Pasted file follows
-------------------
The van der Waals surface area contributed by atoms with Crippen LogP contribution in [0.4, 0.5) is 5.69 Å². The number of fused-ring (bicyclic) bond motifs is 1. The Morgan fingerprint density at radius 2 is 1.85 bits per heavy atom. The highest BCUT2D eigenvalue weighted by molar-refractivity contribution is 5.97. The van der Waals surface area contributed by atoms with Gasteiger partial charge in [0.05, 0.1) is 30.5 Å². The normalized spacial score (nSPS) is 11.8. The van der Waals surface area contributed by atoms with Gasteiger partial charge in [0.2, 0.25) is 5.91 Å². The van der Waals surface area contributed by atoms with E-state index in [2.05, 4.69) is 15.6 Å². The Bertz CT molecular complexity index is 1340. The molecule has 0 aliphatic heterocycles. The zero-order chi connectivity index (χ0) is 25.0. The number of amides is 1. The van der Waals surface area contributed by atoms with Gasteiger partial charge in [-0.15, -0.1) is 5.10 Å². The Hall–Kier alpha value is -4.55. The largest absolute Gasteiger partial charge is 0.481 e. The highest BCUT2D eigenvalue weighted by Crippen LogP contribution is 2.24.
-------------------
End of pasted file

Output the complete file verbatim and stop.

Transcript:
The van der Waals surface area contributed by atoms with Crippen LogP contribution in [0.4, 0.5) is 5.69 Å². The number of fused-ring (bicyclic) bond motifs is 1. The Morgan fingerprint density at radius 2 is 1.85 bits per heavy atom. The highest BCUT2D eigenvalue weighted by molar-refractivity contribution is 5.97. The van der Waals surface area contributed by atoms with Gasteiger partial charge in [0.05, 0.1) is 30.5 Å². The normalized spacial score (nSPS) is 11.8. The van der Waals surface area contributed by atoms with Gasteiger partial charge in [0.2, 0.25) is 5.91 Å². The van der Waals surface area contributed by atoms with E-state index in [2.05, 4.69) is 15.6 Å². The Bertz CT molecular complexity index is 1340. The molecule has 0 aliphatic heterocycles. The zero-order chi connectivity index (χ0) is 25.0. The number of amides is 1. The van der Waals surface area contributed by atoms with Gasteiger partial charge in [-0.15, -0.1) is 5.10 Å². The Hall–Kier alpha value is -4.55. The largest absolute Gasteiger partial charge is 0.481 e. The highest BCUT2D eigenvalue weighted by Crippen LogP contribution is 2.24.